For Washington, it is a nightmare scenario. Russia rolls into Ukraine and China launches an amphibious assault on Taiwan.
In a series of short, sharp coordinated attacks, Beijing and Moscow move to “upend” the old world order and consign the United States’ dominant power status to the trash bin of history.
Chaos reigns at the United Nations as Russian troops occupy Kyiv and the Chinese military round up and intern Taipei’s Democratic Progressive Party government.
As UN delegates debate the diplomatic repercussions, Washington and its allies in Europe and the Asia-Pacific impose massive economic sanctions. In turn, this fuels an unprecedented crash in global markets and a stampede by the world’s major companies out of China.
Pure Hollywood-style hullabaloo or a realpolitik reality?
“No one doubts that a Chinese military takeover of Taiwan would radically change East Asia’s security order, just as a Russian military takeover of Ukraine would upend the security order of Europe,” former Swedish Prime Minister Carl Bildt wrote in a commentary for Project Syndicate at the end of last year.
“But what has not yet been fully appreciated is the possibility of both happening simultaneously in a more or less coordinated fashion. Taken together, these two acts would fundamentally shift the global balance of power, sounding the death knell for diplomatic and security arrangements that have underpinned global peace for decades,” he said.
Fact or fiction:
- “Such a scenario is not as farfetched as it sounds,” Bildt pointed out.
- “Although China claims to stand for non-interference in [the] internal affairs [of] other countries, it is scrupulously silent on the issue of Ukrainian sovereignty,” he added.
- “There is no reason to think it wouldn’t back a renewed Russian assault on that country if doing so served its own purposes,” Bildt said.
- President Vladimir Putin is determined to rebuild Russia’s old sphere influence during the Soviet era and carve out a new Eastern Bloc.
- President Xi Jinping has vowed to reunify democratic Taiwan with China by force if necessary and close the final chapter from the civil war more than 70 years ago.
Big Picture: Russia is already weighed down with sanctions after the annexation of Crimea in 2014. As for China, it would become an international pariah if it invaded Taiwan, suffering massive economic damage.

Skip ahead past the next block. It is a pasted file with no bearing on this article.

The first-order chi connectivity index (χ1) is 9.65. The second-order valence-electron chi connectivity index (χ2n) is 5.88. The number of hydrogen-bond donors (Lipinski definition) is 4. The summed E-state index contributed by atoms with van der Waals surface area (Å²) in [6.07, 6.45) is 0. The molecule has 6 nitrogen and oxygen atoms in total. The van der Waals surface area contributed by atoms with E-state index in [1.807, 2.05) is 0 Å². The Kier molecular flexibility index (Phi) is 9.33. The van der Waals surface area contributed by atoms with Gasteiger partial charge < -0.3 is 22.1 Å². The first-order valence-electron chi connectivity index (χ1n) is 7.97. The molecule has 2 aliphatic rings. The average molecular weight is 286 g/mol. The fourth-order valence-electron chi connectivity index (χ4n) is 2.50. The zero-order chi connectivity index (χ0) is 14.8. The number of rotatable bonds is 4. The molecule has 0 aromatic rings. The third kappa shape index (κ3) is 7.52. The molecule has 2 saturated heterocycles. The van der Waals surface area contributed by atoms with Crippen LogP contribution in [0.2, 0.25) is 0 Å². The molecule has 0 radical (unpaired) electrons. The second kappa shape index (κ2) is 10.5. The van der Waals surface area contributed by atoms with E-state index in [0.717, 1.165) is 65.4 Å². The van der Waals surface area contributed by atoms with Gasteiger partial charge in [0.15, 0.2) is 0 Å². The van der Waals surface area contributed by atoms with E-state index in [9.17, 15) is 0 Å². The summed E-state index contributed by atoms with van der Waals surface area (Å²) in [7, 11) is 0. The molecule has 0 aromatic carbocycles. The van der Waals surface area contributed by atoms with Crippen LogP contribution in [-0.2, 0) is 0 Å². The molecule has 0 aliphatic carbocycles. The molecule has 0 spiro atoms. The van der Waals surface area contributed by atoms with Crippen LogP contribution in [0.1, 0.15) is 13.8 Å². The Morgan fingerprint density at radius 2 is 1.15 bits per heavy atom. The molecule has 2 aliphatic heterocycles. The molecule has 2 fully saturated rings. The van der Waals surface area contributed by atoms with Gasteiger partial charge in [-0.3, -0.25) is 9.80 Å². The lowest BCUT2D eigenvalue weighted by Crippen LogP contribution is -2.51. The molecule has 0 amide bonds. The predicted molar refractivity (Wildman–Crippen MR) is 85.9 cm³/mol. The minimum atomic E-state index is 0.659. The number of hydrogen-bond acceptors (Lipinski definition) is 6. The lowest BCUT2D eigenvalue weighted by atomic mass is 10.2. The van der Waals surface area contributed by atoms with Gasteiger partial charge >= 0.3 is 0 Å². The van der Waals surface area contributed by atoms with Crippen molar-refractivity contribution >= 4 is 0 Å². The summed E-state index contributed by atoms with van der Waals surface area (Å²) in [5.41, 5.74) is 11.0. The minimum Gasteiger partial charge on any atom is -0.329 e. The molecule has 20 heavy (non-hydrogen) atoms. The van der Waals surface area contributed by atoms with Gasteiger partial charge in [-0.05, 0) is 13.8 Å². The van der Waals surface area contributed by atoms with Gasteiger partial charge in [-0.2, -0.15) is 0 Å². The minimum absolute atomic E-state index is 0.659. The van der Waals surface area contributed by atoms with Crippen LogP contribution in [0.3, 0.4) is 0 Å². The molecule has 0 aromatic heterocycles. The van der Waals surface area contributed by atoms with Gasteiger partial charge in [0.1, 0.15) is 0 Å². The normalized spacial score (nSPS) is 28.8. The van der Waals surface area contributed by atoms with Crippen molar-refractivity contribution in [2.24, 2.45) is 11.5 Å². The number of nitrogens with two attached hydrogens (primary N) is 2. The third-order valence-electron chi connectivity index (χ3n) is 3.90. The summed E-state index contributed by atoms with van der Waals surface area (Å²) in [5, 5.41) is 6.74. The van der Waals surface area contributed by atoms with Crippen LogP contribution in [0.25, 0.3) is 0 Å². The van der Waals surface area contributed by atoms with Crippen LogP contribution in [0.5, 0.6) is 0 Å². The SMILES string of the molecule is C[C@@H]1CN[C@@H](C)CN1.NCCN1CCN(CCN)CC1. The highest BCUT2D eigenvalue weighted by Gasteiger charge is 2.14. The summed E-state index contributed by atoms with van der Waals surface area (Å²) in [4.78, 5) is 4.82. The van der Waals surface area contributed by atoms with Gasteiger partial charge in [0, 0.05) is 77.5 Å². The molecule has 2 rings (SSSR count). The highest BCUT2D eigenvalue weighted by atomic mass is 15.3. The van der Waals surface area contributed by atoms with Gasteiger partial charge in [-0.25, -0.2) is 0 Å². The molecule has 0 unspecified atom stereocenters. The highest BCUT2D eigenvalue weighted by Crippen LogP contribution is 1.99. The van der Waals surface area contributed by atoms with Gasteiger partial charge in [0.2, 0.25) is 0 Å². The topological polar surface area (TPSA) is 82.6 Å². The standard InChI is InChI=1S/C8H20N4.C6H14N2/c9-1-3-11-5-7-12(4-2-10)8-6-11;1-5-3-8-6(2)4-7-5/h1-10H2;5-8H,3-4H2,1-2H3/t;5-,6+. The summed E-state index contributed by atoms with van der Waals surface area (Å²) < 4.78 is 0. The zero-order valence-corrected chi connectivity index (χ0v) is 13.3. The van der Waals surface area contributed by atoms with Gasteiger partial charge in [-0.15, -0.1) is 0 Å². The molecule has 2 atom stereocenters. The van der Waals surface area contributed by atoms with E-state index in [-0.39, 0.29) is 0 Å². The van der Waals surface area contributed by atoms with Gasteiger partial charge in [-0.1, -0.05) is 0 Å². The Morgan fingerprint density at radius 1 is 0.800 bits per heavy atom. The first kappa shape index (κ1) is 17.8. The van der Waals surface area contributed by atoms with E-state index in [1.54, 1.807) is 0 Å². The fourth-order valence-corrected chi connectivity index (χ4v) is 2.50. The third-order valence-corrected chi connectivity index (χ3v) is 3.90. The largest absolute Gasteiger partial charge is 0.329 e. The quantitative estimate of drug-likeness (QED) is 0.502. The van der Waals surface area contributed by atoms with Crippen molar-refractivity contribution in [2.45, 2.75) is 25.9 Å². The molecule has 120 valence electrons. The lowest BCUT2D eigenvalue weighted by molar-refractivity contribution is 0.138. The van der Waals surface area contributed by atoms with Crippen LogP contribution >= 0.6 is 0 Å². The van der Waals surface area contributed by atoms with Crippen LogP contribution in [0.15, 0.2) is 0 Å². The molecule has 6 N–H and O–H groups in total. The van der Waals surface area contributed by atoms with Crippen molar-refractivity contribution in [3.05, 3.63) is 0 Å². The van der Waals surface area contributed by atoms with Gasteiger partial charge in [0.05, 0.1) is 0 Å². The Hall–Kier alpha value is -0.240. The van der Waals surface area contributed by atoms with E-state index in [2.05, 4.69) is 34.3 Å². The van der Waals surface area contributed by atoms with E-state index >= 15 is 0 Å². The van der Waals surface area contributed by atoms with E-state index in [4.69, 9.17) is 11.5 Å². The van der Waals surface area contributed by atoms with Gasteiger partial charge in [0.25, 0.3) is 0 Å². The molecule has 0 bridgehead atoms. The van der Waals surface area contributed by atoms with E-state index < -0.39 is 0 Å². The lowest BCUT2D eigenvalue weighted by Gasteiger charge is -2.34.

Delve deeper: The island democracy is a global leader in cutting-edge microchip production. Those advanced semiconductor plants remain critical for technology used by the US military and the broader economy. But they are just as critical to Beijing’s massive industrial complex.
Lessons from history: “China wants to regain its historic regional role and push back US military influence. [But] misinterpreting Washington’s resolve and capabilities could have disastrous effects were Beijing to read US military restraint over Ukraine in a similar light,” former US diplomat Brian P Klein, a geopolitical and economic strategist, said.
End game: “All of this may come to a head later this year after Xi is crowned president for an unprecedented third term in office, the longest in China’s modern history,” Klein wrote in a commentary for Barron’s last month.
Worst-case scenario: “If Xi turns his sights on gaining control over territory by force, then the US and several of its allies may be compelled to respond in kind … [but] this is a worst-case scenario,” Klein said.
China Factor comment: Collaboration or concoction? Beijing and Moscow are not a goose-step apart when it comes to their abhorrence of liberal democracies. And there loathing for Washington’s foreign policy. But would Comrade Xi risk it all before the 20th Communist Party National Congress in the fall? That is the trillion-dollar question.